One of the most effective and heavily researched methods of healing the brain is meditation. Now and Zen is a series of articles from the Harvard Medical School on how mindfulness can change both brain and overall health. These articles will give you a great overview of the amazing range of benefits we can get from meditation.
What is meditation, exactly? How can it help us? Mediation is an ancient practice of focusing on breath, or repeated mantras in order to quiet our minds. For people with ACEs, it can soothe our nervous systems and bring us back to the present moment.
Meditation can not only have a tremendous impact on our nervous system and our health, but it can help us become more self-aware and intentional. Many of us are not in touch with what we’re thinking and feeling. As a result, there’s no pause before we react to situations. Meditation can give us the opportunity to simply observe our thoughts and feelings. We can get to know ourselves and, equally importantly, we can learn to gently guide ourselves back to our breath. This allows us to nurture awareness and build our capacity for choice. The result is changed attitudes and behavior that not only benefit us, but those around us. Our relationships with family, friends, and even coworkers can begin to change.
As we develop mindfulness, we may become aware of a lot of negative self-talk. When we come from a home with toxic stress, we can develop a less-than-optimistic outlook on life. We can have feelings of shame, or experience low self esteem. But these attitudes can be transformed. This article/blog outlines some practices, such as gratitude and loving-kindness, that will help you nourish healthy, happy brain habits.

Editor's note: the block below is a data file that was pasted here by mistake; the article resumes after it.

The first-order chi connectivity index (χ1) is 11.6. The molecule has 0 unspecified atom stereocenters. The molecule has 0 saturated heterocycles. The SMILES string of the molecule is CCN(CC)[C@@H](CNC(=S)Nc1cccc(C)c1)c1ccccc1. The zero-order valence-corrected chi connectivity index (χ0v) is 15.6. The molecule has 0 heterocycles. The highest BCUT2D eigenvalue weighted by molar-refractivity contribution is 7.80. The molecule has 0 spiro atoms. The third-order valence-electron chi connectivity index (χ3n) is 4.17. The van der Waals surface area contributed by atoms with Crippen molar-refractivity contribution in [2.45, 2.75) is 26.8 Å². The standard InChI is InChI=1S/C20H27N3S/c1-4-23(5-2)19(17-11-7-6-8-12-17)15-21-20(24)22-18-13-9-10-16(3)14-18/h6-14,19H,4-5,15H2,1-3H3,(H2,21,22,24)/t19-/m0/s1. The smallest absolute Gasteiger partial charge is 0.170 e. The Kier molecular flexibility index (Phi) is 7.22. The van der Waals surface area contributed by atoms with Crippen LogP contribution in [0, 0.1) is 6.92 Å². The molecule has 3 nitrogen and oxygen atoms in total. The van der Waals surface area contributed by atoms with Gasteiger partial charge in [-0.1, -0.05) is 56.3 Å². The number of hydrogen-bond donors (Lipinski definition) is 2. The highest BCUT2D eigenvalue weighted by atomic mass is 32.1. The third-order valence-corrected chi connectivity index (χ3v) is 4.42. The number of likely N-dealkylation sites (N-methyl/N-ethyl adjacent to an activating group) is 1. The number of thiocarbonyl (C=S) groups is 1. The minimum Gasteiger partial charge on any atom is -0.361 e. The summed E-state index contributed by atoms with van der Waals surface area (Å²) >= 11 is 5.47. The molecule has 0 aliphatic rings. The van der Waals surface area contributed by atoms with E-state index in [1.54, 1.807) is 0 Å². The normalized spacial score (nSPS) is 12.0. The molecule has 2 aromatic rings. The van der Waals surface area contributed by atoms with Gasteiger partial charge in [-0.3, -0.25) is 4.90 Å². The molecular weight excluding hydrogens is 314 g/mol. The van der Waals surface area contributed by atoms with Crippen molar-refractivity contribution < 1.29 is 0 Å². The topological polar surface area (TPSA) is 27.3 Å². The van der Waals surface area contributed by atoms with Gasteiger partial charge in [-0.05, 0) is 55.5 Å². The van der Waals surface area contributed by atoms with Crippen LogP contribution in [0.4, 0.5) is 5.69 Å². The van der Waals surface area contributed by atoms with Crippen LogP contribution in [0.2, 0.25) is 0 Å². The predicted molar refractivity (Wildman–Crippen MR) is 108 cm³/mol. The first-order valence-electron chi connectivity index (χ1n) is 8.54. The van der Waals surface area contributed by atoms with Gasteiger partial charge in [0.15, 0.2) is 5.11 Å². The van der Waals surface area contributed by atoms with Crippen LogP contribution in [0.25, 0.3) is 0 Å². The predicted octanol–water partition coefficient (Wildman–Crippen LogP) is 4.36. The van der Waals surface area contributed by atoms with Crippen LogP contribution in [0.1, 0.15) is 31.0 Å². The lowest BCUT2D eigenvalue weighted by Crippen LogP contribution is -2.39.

One note: Meditation can be difficult. While we know it’s transformative, it may not be for you. At least not yet. At the moment, meditation may surface traumatic events that we’re not ready to handle right now. Reassure yourself that you are important. Know that there are many alternative practices that can feel safe and soothe our nervous systems and rewire our thinking, such as guided meditation, relaxation, yoga nidra, and breathing exercises.
Consider learning some of these breathing exercises with your kids. Who doesn’t want calm, focused kids? Let them pick some of the more fun breath work, like Flower Breath (where we imagine ourselves inhaling the gorgeous scents of a field of flowers), or Woodchopper Breath (which includes a playful physical element.) Try these before school, or any time kids need to calm down.